Nice2 error or E2 is another measure to evaluate the disparity of the two regions, i.e. non-iris and iris pixels. £), the error for ith image is computed by taking mean of the False-Positive Rate (FPR) along with False-Negative Rate (FNR), which itself is computed at pixel level. Formulas for all stated are given by

Thereafter, E is computed for every test image and averaged to report the final £2. £, and E2 are bounded between [0, 1], and as they are errors, the closer their values are to “0” the better while the opposite holds for values closer to “1”. However, the opposite is true for Intersection Over Union (IOU).

Next, we briefly state some metrics standard in the case of classification; in our case, binary classification. For that, we first define some terms:

  • • True-Positive (Tp): total foreground-pixels classified correctly as iris pixels.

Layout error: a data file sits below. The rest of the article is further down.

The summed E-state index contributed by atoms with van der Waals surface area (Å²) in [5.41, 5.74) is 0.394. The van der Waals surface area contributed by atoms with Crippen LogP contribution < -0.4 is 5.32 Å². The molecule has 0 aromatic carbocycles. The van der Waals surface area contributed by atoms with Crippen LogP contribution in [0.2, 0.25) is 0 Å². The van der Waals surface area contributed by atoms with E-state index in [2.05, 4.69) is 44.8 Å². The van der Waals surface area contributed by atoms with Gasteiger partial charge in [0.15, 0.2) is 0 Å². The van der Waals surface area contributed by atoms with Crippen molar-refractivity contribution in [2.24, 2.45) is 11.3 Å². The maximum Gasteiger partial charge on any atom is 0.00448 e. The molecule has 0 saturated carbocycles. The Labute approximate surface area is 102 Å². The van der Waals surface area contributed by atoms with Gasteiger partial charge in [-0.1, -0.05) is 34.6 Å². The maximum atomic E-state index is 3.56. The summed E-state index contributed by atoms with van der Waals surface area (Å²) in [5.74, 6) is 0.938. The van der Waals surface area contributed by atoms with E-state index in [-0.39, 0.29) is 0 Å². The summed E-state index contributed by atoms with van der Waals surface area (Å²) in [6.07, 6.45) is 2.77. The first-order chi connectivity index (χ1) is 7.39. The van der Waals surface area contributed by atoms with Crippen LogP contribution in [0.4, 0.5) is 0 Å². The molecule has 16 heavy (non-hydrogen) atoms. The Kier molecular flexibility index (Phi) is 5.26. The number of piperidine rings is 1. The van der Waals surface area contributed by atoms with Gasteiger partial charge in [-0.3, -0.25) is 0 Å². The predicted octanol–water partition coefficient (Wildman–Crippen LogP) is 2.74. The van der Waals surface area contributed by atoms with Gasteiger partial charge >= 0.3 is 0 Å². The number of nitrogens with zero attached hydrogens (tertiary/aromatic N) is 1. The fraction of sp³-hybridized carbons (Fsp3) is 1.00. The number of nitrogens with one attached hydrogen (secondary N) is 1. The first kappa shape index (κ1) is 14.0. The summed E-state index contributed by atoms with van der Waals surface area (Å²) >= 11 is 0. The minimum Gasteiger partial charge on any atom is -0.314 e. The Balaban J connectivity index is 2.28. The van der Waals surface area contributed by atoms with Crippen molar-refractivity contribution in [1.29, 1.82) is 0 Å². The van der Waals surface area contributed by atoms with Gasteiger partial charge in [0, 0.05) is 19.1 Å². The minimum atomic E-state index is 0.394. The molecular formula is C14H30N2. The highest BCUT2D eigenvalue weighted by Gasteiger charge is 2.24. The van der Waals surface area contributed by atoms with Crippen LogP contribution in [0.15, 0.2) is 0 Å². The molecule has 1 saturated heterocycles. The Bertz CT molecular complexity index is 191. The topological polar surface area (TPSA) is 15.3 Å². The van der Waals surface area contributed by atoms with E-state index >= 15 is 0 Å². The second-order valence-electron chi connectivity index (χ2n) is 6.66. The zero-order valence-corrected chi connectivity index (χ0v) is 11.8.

• • False-Positive (Fp): total pixels incorrectly classified as foreground-pixels.
  • • True-Negative (Tj: total background-pixels classified correctly as non-iris pixels.
  • • False-Negative (F„): total pixels incorrectly classified as background-pixels. With the knowledge of the above terminology, the following metrics are defined:
    • 1. Accuracy: Fraction of all pixels classified correctly irrespective of the class upon all the pixels in a data set.

2. Precision: Fraction of all positive-class pixels predicted correctly upon all the pixels predicted as positive.

3. Recall: It is the fraction of all the positive-class pixels classified correctly upon all the positive-class pixels.

4. F-score: It optimises both the recall and precision as it is the harmonic mean of both.

  • [1] Link-http://nicel.di.ubi.pt/
  • [2] Link-http://nice2.di.ubi.pt/
  • [3] Link-http://www4.comp.polyu.edu.hk/ csajaykr/IITD/Databasel ris.htm
  • [4] Link-http://csip.di.ubi.pt/
  • [5] Link-http://biplab.unisa.it/MICHE/MICHE-II/
  • [6] Link-http://sclera.fri.uni-lj.si/database.html
  • [7] Link-http://islab.hh.se/mediawiki/IrisS egmentationGroundtruth